But, you may say, "God chose the nation of Israel." Yes, and he chose Assyria and Babylon to perform certain functions as well. National Israel was chosen as a nation, but not to inherit all of the promises God made to it. Those promises were conditioned upon the faith of individual Israelites and on the faith of the nation as a whole. Those national Israelites who failed to believe forfeited their right to the promises, and we Gentiles who believe will one day inherit all the land, health, and wealth God promised to Israel when our King comes to deliver us out of exile (we are strangers and aliens in a foreign land) and to restore us to the full blessing God promises to all who believe. We will enjoy the land of Canaan on the new earth with all its prosperity for all eternity! So, why did God choose to deal with the physical nation? Israel was chosen for a specific service and now that her service is complete, God isn't dealing with that nation as a unit any longer. God dealt with the nation of Israel as a nation to perserve the physical offspring of Abraham until Christ would come from them (Gal 3:23-27). Christ was the only reason God ever dealt with the whole physical nation. His coming was the reason for Israel's election.
Now that Christ has come, there is no need to preserve the physical nation. In fact, Israel no longer exists as a nation. The 10 tribes of Israel (north Canaan) were taken off to Assyria and have never been heard from since. Those who inhabit Canaan today are Jews, or Judeans, from the tribe of Judah who dwelt in southern Canaan. The rest of the Israelites are forever lost. But, Judah was preserved because Christ, the lion of Judah, had to come from that tribe. God allowed the rest the tribes to die off, but he preserved Judah to keep his promise to bring the messiah through that tribe. The result is that since national Israel no longer exists, the promises God made to the 12 tribes of Israel cannot be given to the group as a whole.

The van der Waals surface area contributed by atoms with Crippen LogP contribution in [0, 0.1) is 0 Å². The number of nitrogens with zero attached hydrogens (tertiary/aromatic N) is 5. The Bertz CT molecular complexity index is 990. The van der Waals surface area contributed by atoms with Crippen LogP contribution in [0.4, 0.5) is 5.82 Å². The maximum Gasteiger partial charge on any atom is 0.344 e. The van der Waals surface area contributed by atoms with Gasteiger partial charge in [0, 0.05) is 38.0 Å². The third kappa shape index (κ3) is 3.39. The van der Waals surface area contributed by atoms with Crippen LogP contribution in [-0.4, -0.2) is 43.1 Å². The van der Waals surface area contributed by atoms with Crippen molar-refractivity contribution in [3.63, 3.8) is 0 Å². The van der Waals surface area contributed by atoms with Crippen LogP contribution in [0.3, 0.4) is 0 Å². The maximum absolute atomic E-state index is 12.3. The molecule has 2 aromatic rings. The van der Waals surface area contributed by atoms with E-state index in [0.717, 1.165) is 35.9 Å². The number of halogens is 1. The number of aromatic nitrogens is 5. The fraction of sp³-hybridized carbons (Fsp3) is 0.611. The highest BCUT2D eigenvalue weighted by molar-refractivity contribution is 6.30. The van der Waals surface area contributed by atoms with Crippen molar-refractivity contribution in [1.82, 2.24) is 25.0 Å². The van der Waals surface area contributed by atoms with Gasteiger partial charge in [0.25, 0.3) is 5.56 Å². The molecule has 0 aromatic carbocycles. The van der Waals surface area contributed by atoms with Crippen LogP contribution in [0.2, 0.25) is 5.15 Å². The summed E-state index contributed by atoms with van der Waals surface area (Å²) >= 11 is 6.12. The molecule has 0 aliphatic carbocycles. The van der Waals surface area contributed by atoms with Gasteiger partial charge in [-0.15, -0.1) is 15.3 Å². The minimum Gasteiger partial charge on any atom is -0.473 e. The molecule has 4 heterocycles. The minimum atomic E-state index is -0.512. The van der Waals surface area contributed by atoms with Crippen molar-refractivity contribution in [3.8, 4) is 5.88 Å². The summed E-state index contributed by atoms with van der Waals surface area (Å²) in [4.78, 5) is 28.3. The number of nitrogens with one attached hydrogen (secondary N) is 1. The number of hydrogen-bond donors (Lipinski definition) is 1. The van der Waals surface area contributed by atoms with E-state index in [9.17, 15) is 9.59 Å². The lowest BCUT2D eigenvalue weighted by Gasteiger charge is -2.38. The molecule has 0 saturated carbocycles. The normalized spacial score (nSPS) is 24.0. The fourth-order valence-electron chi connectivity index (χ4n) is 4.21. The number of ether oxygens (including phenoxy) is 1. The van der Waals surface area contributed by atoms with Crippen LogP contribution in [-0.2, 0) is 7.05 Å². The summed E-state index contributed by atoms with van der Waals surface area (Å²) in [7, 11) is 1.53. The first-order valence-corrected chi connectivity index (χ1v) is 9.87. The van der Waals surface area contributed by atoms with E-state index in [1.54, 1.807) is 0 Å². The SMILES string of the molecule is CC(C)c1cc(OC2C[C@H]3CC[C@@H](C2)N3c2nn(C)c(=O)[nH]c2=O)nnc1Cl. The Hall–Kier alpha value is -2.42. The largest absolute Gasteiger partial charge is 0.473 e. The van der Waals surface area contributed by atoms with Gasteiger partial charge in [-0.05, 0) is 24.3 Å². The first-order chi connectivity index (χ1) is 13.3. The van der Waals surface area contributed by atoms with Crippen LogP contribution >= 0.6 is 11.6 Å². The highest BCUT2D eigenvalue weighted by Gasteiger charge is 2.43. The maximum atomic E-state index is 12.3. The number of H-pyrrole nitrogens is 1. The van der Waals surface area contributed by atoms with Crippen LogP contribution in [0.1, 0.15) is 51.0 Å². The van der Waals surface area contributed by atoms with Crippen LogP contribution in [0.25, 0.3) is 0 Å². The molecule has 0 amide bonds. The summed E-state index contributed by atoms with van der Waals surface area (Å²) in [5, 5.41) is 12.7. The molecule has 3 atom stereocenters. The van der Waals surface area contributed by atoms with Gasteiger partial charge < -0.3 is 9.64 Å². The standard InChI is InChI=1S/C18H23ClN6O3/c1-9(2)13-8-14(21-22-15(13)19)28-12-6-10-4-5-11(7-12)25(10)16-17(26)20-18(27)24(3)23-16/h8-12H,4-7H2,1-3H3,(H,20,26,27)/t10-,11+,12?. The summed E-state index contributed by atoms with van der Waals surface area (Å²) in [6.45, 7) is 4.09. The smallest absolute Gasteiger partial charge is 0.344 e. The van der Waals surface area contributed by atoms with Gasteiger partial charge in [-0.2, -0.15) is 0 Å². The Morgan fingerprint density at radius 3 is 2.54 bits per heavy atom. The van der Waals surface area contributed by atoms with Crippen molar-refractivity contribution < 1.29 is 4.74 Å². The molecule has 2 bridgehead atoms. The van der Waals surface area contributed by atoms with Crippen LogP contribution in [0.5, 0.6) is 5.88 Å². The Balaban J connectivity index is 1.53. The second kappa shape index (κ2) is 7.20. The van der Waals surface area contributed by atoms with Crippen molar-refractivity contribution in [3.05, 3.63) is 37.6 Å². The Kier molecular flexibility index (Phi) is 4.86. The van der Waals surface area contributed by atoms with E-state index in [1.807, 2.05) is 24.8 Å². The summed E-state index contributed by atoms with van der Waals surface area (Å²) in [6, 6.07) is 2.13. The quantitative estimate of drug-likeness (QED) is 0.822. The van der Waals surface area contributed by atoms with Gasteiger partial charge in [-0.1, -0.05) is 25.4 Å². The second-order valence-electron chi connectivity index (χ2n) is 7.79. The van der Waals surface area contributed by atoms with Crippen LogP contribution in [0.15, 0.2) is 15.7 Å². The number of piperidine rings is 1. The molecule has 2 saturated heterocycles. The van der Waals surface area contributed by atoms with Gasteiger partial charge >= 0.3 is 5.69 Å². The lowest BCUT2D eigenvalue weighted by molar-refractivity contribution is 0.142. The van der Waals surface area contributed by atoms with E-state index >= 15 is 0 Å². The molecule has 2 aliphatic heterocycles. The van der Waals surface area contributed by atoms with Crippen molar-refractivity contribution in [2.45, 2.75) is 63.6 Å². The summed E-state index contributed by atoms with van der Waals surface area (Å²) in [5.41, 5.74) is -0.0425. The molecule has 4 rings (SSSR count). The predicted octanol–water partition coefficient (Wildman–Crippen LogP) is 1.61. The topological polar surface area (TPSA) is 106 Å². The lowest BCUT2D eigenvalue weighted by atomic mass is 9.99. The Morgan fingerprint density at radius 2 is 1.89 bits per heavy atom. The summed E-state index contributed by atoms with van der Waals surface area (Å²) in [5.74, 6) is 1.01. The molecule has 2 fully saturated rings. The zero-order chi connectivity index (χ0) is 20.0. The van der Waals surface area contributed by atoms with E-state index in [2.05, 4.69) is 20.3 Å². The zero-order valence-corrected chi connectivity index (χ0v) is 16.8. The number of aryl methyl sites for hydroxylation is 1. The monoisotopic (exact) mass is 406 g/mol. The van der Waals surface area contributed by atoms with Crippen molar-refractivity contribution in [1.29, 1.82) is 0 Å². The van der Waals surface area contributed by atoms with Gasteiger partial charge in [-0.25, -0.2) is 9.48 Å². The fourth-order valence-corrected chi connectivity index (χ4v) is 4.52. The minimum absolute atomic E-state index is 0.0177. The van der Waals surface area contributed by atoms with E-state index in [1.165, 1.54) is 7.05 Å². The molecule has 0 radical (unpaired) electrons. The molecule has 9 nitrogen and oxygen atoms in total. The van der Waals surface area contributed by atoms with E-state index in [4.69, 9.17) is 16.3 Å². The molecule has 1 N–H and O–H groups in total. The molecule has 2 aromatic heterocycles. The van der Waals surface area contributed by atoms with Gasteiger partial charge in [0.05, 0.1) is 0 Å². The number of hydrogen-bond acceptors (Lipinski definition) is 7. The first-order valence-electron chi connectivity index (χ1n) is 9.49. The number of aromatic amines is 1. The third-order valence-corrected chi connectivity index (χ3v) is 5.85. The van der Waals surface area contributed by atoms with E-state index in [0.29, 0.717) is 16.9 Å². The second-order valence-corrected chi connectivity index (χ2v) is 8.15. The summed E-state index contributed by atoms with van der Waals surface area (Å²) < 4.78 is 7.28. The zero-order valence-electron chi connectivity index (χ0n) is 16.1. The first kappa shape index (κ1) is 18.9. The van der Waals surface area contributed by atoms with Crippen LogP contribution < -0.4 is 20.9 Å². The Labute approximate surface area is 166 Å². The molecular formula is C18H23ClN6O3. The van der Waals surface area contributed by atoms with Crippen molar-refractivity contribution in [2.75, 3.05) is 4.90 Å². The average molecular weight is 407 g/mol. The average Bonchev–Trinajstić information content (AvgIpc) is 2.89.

Furthermore, the difference between the Baptists and the paedobaptists is that unlike the old covenants, the new covenant does not include a "purely legal aspect," which can be broken. The old covenants were breakable because God did not write his law on the hearts of all covenant members. But the new covenant is different! Hebrews 8:9 says that the new covenant is "not like the covenant that I made with their fathers . . . for they did not continue in my covenant." The word "for" is critical. The new covenant is not like the old covenant for, or because, the old covenant was breakable. Everyone in the new covenant has God's laws written on his heart (Heb 8:10), knows God savingly (Heb 8:11) and has his sins forgiven (Heb 8:12). Thus, there is no room for unbelievers or reprobates in the new covenant. God unilaterally provides faith to all who are in it. Therefore, the paedobaptists are wrong to insist that infants are included. Infants were only included in the OC because there was a need to demonstrate that God was keeping his promise to bless the nations through Abraham's seed, and his seed was Christ.